I was more successful in this pursuit today as I dressed in my normal clothing, got out my tennis racket, and strolled out of the confined prison I was in, with windows that didn't open for seven days straight, and a feeling of fetidness waiting in the wings to engulf me at every stage. All the while the doctors tried to track down someone who would take responsibility for discharging me, even though I refused their last three X-rays and blood tests. I was much more successful in this second pursuit and I made my escape to the Central Park air at 1 pm yesterday.

At taking that first breath of fresh air, I felt utter happiness, the feeling of life's rekindling itself. It was exactly the counterpart of Beethoven's prisoner's song.

I feel the same exhilaration after exiting a losing position that I feel after coming into the fresh air. I believe they are both life-enhancing acts, and should be taken much more often and earlier. However, this must be contrasted with the terrible wrongness of the morphine drip, the one thing they were sure was working,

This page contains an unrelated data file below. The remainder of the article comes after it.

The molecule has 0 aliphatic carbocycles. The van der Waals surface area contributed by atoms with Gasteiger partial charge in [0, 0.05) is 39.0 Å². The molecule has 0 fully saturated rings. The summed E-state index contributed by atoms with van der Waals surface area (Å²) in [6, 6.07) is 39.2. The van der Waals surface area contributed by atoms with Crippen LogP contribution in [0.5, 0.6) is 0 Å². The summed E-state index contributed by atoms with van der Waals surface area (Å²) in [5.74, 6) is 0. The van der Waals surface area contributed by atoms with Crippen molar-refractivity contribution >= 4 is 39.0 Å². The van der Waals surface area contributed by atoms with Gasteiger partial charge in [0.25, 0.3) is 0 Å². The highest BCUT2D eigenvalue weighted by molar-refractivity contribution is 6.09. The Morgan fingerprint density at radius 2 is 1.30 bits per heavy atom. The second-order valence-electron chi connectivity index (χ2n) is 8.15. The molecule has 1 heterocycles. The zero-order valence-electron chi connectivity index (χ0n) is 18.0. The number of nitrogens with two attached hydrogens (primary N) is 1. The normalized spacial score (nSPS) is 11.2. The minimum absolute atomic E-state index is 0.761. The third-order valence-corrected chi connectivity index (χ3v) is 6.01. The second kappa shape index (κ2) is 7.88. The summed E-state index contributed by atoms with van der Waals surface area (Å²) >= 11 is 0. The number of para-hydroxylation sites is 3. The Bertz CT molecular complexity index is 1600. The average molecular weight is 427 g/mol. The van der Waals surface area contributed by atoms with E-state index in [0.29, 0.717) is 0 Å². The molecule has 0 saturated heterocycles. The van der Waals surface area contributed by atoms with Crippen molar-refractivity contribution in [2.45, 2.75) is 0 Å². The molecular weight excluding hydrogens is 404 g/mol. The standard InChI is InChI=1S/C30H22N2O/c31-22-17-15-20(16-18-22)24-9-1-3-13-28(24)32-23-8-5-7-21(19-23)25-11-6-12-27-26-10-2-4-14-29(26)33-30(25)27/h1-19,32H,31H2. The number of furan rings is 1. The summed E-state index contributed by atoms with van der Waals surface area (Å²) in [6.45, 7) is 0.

After making my escape, I voluntarily came back to the prison, feeling like Willie Sutton, who found it so difficult on the outside because of the kinds of people he met inside and knowing that a posse of concerned parties who had done much good would be discommoded by his absence. I didn't want the extra X-rays and blood tests for a simple reason. The change in my health that might have come from any intervention resulting from the tests had an expected value of zero, whereas the costs of the pain and discomfort of the tests was quite tangible. It was impossible for me to explain the concept of the value of information to the doctors who so earnestly wanted more and more facts to base their further treatments on. Ultimately, there was an impasse and I was discharged properly and walked out a free man.

Dean Parisian writes:

Sometimes women just know best. Don't fight the tape and don't' fight the E.R. help. Fighting can seriously affect one's livelihood. Ah, hope and wishful thinking can be a wonderful thing. They can make things happen! 

Vincent Andres adds:

Yes, survival is the first point. The rest will always be there.

Resting is very important for a durable recovery. Time to fully recuperate is not lost time. I hope you'll find the time for that. Hear the wise women!